Figure 7 shows the outcome of applying the Bayesian estimation method to the AIRS–AMSU PC statistical regression profiles. Similar results are shown: the GPS/RO data improved the AIRS–AMSU PC statistical regression retrievals, but now the maximum improvement is 0.7 K around 250 hPa. The improvement is larger for the PC statistical retrievals because these retrievals show larger errors with respect to the radiosonde than the operational AIRS L2 retrievals.
In Fig. 8, application of the Bayesian estimation method on AIRS–AMSU statistical retrievals and GPS/RO data is compared with the AIRS–AMSU–GPS/RO PC statistical retrievals on the same test dataset. The two methods produce very similar results—the two approaches are not distinguishable in this study.
In Fig. 9 the AIRS–AMSU PC statistical regression retrievals combined with GPS/RO via the Bayesian estimation method are compared with the operational AIRS L2 products combined with GPS/RO via the Bayesian estimation method; note that between 300 and 500 hPa only AIRS–AMSU data are used. Using the Bayesian estimation method on the operational AIRS L2 temperature products and GPS/RO profiles produces RMS differences w.r.t. raobs that are 0.2 K smaller than when used on AIRS–AMSU PC regression retrievals and GPS/RO data. This outcome is likely due to the higher quality of the operational AIRS L2 products as compared to the AIRS–AMSU PC statistical regression retrievals.
6. Validation over the SGP and NSA ARM sites
The AIRS–AMSU plus GPS/RO results were validated against the “best estimate of the atmosphere” developed to validate the operational AIRS L2 products over the ARM program sites. Best estimate data include atmospheric vertical profiles of pressure, temperature, moisture, and surface parameters. These profiles of the atmospheric state are an ensemble of temperature and moisture profiles created from two radiosondes launched within 2 h of the Aqua satellite overpass times (see Tobin et al. 2006). Datasets from the Southern Great Plains (SGP) central facility site in Oklahoma and the North Slope of Alaska (NSA) site near Barrow, Alaska, were used—over 800 samples at the SGP site and about 400 collocations at the NSA site. GPS/RO data between 8 and 26 km with 200-m vertical resolution were used. The clear-sky cases were selected manually by looking at the observed AIRS brightness temperature spectra and the retrieved temperature profiles. Figure 1 shows an example case over the SGP site and illustrates the nature of these comparisons. Neither radiosonde nor GPS/RO measurements are vertical; Fig. 1a illustrates the map of the two radiosondes, which were used to create the best estimate profile, the track of the GPS/RO measurement, and the location of the AIRS FOV. Figure 1b gives a three-dimensional illustration of the location of the radiosonde and GPS/RO measurements. Figure 1c illustrates all available temperature profiles, including the operational AIRS L2 retrieval, the best estimate profile, AIRS–AMSU PC statistical regression retrievals with and without GPS/RO data, and the GPS/RO temperature profile. AIRS observed brightness temperatures for this case are plotted in Fig. 1d.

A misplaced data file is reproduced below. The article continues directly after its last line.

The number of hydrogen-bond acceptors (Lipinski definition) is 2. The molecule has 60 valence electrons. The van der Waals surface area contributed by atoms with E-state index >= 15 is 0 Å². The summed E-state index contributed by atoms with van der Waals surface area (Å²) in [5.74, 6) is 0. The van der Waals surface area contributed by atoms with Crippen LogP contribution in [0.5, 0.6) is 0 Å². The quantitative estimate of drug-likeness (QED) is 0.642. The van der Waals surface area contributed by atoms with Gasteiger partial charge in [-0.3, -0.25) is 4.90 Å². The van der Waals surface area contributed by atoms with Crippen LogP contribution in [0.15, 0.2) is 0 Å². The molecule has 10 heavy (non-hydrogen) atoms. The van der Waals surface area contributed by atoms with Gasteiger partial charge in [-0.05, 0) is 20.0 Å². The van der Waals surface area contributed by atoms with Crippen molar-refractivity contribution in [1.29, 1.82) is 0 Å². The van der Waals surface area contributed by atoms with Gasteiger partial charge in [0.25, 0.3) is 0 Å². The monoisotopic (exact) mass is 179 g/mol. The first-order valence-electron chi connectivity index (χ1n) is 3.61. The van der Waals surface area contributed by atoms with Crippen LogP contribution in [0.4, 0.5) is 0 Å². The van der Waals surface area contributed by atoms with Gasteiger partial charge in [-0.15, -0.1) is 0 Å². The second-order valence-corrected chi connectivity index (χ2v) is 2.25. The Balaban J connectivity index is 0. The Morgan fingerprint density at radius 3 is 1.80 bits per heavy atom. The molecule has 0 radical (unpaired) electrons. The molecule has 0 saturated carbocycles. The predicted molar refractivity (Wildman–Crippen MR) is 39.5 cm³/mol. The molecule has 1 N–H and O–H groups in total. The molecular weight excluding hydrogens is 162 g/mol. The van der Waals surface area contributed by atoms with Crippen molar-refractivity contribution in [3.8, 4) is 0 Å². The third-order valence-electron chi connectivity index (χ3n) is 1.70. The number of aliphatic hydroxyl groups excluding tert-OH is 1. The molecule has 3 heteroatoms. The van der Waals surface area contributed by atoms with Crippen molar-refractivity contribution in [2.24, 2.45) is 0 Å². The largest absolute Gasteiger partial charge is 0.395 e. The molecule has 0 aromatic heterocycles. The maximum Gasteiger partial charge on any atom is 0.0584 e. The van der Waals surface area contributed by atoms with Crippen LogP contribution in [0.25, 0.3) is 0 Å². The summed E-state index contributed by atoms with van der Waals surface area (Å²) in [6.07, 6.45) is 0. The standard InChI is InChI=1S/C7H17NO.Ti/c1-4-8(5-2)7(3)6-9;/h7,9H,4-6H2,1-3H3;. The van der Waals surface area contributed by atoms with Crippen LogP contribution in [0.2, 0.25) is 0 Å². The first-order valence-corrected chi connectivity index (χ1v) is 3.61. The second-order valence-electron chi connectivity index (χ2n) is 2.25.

Clear-sky GPS/RO collocation yielded 26 cases; given the low number of clear-sky collocations, the SGP and NSA sites were considered together in calculating the statistics. To benefit from a larger training sample size, PC statistical regression retrievals in the ARM site study used synthetic regression coefficients that have global applicability. Figure 10 shows the bias and RMS differences between AIRS–AMSU PC statistical regression temperature retrievals with and without GPS/RO data and the best estimate profiles. A positive impact of 0.5 K between 100 and 450 hPa is consistent with the earlier study using the PREPQC dataset.
Figure 11 shows two example collocations that demonstrate positive and neutral impacts of GPS/RO data on the temperature retrieval. Figure 11a shows temperature retrievals (including combined AIRS–AMSU PC statistical regression retrieval and operational AIRS L2 products) that do not capture the tropopause as well as the GPS/RO temperature and ARM best estimate profiles. Figure 11b shows an example where adding the GPS/RO data improves the PC statistical temperature retrieval at the tropopause.
In this paper, we show that the AIRS–AMSU temperature retrievals have the largest improvement from the inclusion of GPS/RO in the tropopause region—about 0.5 K between 100 and 300 hPa. GPS/RO data are found to provide valuable upper-tropospheric information that improves the AIRS–AMSU profile retrieval. The practical consequence of improved retrievals in clear skies from the combination of the information contained in AIRS radiances and GPS refractivities is that numerical weather prediction models can be expected to show positive forecast impact from the assimilation of both that exceeds the impact achieved from assimilating either one alone.
We used combined temperature profile retrievals derived by (i) a PC statistical regression method using high–spectral resolution AIRS infrared measurements, AMSU microwave measurements, and GPS/RO refractivity measurements, and (ii) a Bayesian estimation method using AIRS–AMSU retrieved and the operational GPS/RO temperature profiles. The operational AIRS L2 temperature products were also combined with GPS/RO temperature profiles using the Bayesian estimation method. These combined retrievals were then validated with the NCEP PREPQC collocated radiosonde measurements and ARM best estimate profiles. In this study, the two methods produced very similar results.
The authors thank Paul van Delst and Hal Woolf for providing the AMSU line-by-line transmittance model code, Szuchia Moeller for processing PREPQC data, and Dave Tobin for access to the ARM site best-estimate profiles. We also thank the three anonymous reviewers for their suggestions, which improved the paper. AIRS, AMSU, PREPQC, and GPS/RO data were obtained from NASA/JPL and NCEP. This research was supported by NOAA Grant NOA07EC0676.
Corresponding author address: Eva E. Borbas, CIMSS/UW-Madison, 1225 W. Dayton St., Madison, WI 53706. Email: email@example.com